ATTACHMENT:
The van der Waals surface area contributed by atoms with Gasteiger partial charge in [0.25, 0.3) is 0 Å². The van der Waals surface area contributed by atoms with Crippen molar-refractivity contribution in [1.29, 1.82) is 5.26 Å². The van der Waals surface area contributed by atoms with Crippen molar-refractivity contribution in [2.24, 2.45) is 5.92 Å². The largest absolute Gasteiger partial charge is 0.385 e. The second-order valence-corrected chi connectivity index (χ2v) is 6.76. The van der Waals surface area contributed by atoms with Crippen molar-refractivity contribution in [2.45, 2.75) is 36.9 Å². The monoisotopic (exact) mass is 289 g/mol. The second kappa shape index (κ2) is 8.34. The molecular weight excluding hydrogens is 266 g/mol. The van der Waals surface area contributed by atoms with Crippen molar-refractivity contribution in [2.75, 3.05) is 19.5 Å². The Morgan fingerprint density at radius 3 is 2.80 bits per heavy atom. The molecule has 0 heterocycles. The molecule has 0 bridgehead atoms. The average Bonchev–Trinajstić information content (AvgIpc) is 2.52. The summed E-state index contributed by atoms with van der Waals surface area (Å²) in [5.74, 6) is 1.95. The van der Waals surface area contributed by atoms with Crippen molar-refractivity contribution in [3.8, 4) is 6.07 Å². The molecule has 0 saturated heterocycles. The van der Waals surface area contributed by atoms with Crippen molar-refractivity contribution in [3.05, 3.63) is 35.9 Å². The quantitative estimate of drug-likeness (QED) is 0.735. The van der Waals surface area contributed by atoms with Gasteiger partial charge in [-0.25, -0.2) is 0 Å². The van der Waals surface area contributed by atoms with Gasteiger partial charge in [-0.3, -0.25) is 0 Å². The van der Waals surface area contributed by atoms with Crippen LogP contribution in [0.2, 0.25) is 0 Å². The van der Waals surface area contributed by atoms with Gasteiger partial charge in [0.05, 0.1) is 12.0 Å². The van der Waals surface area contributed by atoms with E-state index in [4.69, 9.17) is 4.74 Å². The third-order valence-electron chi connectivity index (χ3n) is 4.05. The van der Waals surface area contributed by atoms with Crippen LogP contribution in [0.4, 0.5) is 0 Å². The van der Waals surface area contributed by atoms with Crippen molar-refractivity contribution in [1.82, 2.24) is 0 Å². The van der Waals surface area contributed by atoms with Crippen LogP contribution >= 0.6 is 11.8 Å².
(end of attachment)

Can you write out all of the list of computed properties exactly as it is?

The van der Waals surface area contributed by atoms with Gasteiger partial charge in [0.25, 0.3) is 0 Å². The van der Waals surface area contributed by atoms with Crippen molar-refractivity contribution in [1.29, 1.82) is 5.26 Å². The van der Waals surface area contributed by atoms with Crippen molar-refractivity contribution in [2.24, 2.45) is 5.92 Å². The largest absolute Gasteiger partial charge is 0.385 e. The second-order valence-corrected chi connectivity index (χ2v) is 6.76. The van der Waals surface area contributed by atoms with Crippen molar-refractivity contribution in [2.45, 2.75) is 36.9 Å². The monoisotopic (exact) mass is 289 g/mol. The second kappa shape index (κ2) is 8.34. The molecular weight excluding hydrogens is 266 g/mol. The van der Waals surface area contributed by atoms with Crippen molar-refractivity contribution in [2.75, 3.05) is 19.5 Å². The Morgan fingerprint density at radius 3 is 2.80 bits per heavy atom. The molecule has 0 heterocycles. The molecule has 0 bridgehead atoms. The average Bonchev–Trinajstić information content (AvgIpc) is 2.52. The summed E-state index contributed by atoms with van der Waals surface area (Å²) in [5.74, 6) is 1.95. The van der Waals surface area contributed by atoms with Crippen molar-refractivity contribution in [3.8, 4) is 6.07 Å². The molecule has 0 saturated heterocycles. The van der Waals surface area contributed by atoms with Crippen molar-refractivity contribution in [3.05, 3.63) is 35.9 Å². The quantitative estimate of drug-likeness (QED) is 0.735. The van der Waals surface area contributed by atoms with Gasteiger partial charge in [-0.25, -0.2) is 0 Å². The van der Waals surface area contributed by atoms with Gasteiger partial charge in [-0.3, -0.25) is 0 Å². The van der Waals surface area contributed by atoms with Crippen LogP contribution in [0.2, 0.25) is 0 Å². The van der Waals surface area contributed by atoms with Gasteiger partial charge in [0.05, 0.1) is 12.0 Å². The van der Waals surface area contributed by atoms with E-state index in [4.69, 9.17) is 4.74 Å². The third-order valence-electron chi connectivity index (χ3n) is 4.05. The van der Waals surface area contributed by atoms with Crippen LogP contribution in [0.4, 0.5) is 0 Å². The van der Waals surface area contributed by atoms with Crippen molar-refractivity contribution in [1.82, 2.24) is 0 Å². The van der Waals surface area contributed by atoms with Crippen LogP contribution >= 0.6 is 11.8 Å².